Designers

For centuries the French have been recognised as leading the way in design. Now Marie Christine Dorner adds her name to that long list of designers with furniture for Ligne Roset and interior design for French ambassadorial residences and Parisian hotels. Does it get more French? (Read on because the answer is yes).

Marie Christine graduated from the École Camondo, a private institution for product design and interior architecture in Paris, after which time she travelled the world before living, working and absorbing the culture in Tokyo for a year. In Japan, the young designer met Teruo Kurosaki, founder and director of Idée. Teruo asked Marie Christine to design a range of furniture, and inspired by origami, her first collection evoked the contained, angular and flowing forms of ideograms. She soon after exhibited the collection to high acclaim with Philippe Starck contributing the introduction for the exhibition catalogue.

Returning to Paris in 1987, Marie Christine started her own design studio and quickly became a leading figure in the world of French design. Her work included the renovation and refurbishment of hotel La Villa Saint Germain des Près (1988) and the restaurant at the Comédie Française at the Palais-Royal (1989), as well as designing and fitting out ambassadorial residences for the French Ministry of Foreign Affairs. Marie Christine was awarded the Grands Prix du Design in 1995 and the title of Chevalier de l’Ordre des Arts et des Lettres (Knight of the Order of Arts and Letters) in 2012.

Furniture design is still one of Marie Christine’s preferred areas as she creates one-off commissioned pieces as well as collections for furniture manufacturers such as Ligne Roset. With a focus on experimentation and production, her designs have intriguing forms and an exceptional level of craftsmanship.

This can certainly be seen in the One Shape side table, which comes from her 2004 collection “Une forme, One shape.” The collection was based on the idea of a single form being produced in a variety of sizes, each with a different function: jewellery, pendant, side table and sculpture.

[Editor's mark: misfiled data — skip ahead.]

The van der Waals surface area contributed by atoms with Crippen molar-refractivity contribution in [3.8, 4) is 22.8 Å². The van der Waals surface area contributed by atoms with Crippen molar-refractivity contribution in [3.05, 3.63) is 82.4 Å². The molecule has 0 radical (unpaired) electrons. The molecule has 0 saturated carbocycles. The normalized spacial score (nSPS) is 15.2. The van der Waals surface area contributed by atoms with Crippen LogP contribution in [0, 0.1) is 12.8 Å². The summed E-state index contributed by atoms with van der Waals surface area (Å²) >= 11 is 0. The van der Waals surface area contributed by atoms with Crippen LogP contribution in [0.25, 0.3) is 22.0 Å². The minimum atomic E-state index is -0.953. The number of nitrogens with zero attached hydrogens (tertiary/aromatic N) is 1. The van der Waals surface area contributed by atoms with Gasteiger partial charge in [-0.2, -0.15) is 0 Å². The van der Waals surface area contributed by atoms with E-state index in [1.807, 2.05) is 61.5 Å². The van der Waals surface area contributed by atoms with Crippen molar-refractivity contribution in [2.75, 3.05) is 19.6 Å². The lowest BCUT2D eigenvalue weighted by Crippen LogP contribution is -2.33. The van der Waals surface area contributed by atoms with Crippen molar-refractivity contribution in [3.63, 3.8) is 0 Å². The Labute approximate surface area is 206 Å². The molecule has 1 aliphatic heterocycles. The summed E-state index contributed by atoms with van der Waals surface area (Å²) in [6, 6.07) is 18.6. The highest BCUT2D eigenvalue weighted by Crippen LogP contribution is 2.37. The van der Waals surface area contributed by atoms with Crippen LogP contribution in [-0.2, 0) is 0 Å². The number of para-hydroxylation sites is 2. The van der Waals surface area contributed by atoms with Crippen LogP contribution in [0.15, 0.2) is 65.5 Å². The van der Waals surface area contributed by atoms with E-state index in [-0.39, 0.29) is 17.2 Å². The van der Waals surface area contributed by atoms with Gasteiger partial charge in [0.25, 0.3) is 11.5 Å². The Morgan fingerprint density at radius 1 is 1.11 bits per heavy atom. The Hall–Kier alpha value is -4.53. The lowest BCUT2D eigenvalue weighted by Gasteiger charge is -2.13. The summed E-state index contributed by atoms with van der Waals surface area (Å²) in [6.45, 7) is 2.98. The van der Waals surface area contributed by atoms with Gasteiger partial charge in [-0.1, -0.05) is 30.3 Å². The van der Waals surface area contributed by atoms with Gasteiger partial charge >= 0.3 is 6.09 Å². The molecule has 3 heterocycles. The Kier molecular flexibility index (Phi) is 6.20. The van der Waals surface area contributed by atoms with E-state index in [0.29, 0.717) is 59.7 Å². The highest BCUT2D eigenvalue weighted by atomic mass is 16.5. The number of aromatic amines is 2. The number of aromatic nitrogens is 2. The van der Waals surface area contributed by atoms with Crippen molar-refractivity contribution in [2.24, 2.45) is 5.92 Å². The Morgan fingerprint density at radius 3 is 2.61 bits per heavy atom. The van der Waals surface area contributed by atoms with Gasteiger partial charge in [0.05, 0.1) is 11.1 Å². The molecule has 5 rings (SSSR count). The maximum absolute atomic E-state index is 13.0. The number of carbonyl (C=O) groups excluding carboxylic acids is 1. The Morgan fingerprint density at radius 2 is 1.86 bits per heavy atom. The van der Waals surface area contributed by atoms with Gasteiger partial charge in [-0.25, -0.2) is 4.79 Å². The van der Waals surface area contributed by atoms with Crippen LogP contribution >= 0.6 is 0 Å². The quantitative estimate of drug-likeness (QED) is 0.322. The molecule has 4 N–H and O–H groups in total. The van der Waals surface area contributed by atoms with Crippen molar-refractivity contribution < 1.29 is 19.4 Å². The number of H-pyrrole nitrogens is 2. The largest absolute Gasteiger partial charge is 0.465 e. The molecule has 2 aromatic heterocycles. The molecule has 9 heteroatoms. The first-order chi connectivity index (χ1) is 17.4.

Marie Christine’s Koya is a colourful and cutting-edge interpretation of the traditional French secretary desk, in which timber and fabric screens form the framework of the furniture; and the MCD collection is similarly architectural with high sides, and plush, tufted cushions.

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Amongst Marie Christine’s other products for Ligne Roset are the Demi-Teintes mirror and Jali table lamp. The Demi-Teintes mirror (or “half-tones” in English) reflects its surroundings in tones of grey and bronze, while the Jali table lamp has an intricately woven brass grid that projects a highly decorative shadow.

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Now based in London, Marie Christine is continuing to design for Ligne Roset and her most recent creations are the luxurious sofa called Cover, which has a removable quilted cover, and the Amédée armchair and sofa, which are equally elegant and sophisticated with a quilted and stitched lumbar support and a footstool for when it’s time to relax.

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Cover Sofa

 

We look forward to seeing more of her work and to Marie Christine continuing to be a leader in French design. C’est tout!

To view Marie Christine’s designs stop by a DOMO showroom or search the full Ligne Roset collection online.

 

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Amédée armchair

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